The reason being that denouncing settlements by invoking international law would undercut the US negotiating position of seeking to keep the major blocs in place in exchange for mutually agreed upon land swaps within Israel proper for a future Palestinian state.
Ross also described how he explained to Obama the implications of his language after his address to the Muslim world, and that he abstained from using that term from then on — except in that UN speech, when then deputy national security adviser (now chief of staff) Dennis McDonough insisted the president couldn’t seem like he was retreating.
Well, Obama didn’t call settlements “illegitimate” on Tuesday. Forget all else that has happened between him and Netanyahu over the last eight years and the overtures both leaders are making to mend fences, it would be a remarkably puzzling sentiment to have expressed after striking a new military aid deal that guarantees Israel $38 billion over the next 10 years.
Nevertheless, he did still raise the issue when addressing reporters Wednesday before his private meeting with the Israeli premier. “We do have concerns around settlement activity,” he said. “And our hope is that we can continue to be an effective partner with Israel in finding a path to peace.”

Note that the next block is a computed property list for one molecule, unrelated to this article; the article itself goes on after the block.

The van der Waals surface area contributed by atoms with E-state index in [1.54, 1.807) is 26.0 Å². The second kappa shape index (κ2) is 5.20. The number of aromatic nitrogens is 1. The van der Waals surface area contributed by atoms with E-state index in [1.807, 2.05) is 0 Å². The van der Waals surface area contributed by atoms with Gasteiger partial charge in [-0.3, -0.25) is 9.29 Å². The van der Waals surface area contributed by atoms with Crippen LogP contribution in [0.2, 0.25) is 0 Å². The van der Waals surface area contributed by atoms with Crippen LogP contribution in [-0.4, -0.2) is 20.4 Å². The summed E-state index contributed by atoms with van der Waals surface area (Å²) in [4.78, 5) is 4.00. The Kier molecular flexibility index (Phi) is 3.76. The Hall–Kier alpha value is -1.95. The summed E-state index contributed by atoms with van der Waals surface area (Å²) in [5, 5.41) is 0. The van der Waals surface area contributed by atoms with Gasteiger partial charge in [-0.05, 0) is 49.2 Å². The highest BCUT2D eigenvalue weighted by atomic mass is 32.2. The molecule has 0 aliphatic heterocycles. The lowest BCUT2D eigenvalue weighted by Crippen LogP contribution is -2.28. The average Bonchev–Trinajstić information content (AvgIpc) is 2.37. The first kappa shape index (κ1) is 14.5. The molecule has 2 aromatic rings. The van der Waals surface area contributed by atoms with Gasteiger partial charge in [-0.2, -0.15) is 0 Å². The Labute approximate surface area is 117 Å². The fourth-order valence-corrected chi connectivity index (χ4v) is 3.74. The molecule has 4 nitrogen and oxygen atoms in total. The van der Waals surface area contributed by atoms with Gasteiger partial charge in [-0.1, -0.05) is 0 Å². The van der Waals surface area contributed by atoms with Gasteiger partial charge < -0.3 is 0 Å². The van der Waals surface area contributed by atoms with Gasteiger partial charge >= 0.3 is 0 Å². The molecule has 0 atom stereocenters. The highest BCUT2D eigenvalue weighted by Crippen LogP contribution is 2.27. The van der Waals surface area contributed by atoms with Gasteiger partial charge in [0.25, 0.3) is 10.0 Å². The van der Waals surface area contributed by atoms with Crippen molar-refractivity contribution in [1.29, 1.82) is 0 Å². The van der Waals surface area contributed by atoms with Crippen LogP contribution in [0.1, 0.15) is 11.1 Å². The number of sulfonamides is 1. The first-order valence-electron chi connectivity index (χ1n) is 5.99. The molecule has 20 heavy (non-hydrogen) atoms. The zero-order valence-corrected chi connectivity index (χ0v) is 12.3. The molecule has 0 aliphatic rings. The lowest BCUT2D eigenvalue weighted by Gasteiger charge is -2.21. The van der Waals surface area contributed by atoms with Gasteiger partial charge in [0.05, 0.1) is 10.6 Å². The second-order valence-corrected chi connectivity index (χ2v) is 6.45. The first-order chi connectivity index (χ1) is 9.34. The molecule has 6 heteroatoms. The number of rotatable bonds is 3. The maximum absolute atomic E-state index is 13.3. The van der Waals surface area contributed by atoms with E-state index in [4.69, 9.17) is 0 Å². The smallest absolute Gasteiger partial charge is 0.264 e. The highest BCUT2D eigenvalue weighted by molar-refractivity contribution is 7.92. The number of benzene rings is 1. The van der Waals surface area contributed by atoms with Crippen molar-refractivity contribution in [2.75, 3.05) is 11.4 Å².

There was no other explicit mention about any of the issues in which there is a difference between them, including the Iran deal. But during the two opportunities he had to discuss the Jewish state this week, Obama was compelled to make this same point each time: that settlements are an impediment to peace.
Right from the start of his presidential tenure, Obama demanded Netanyahu halt building in areas beyond the Green Line. After a meeting with Palestinian Authority President Mahmoud Abbas in May 2009, a month before the Cairo speech, he told reporters, “In my conversations with Prime Minister Netanyahu, I was very clear about the need to stop settlements, to make sure that we are stopping the building of outposts… to alleviate some of the pressures that the Palestinian people are under in terms of travel and commerce.”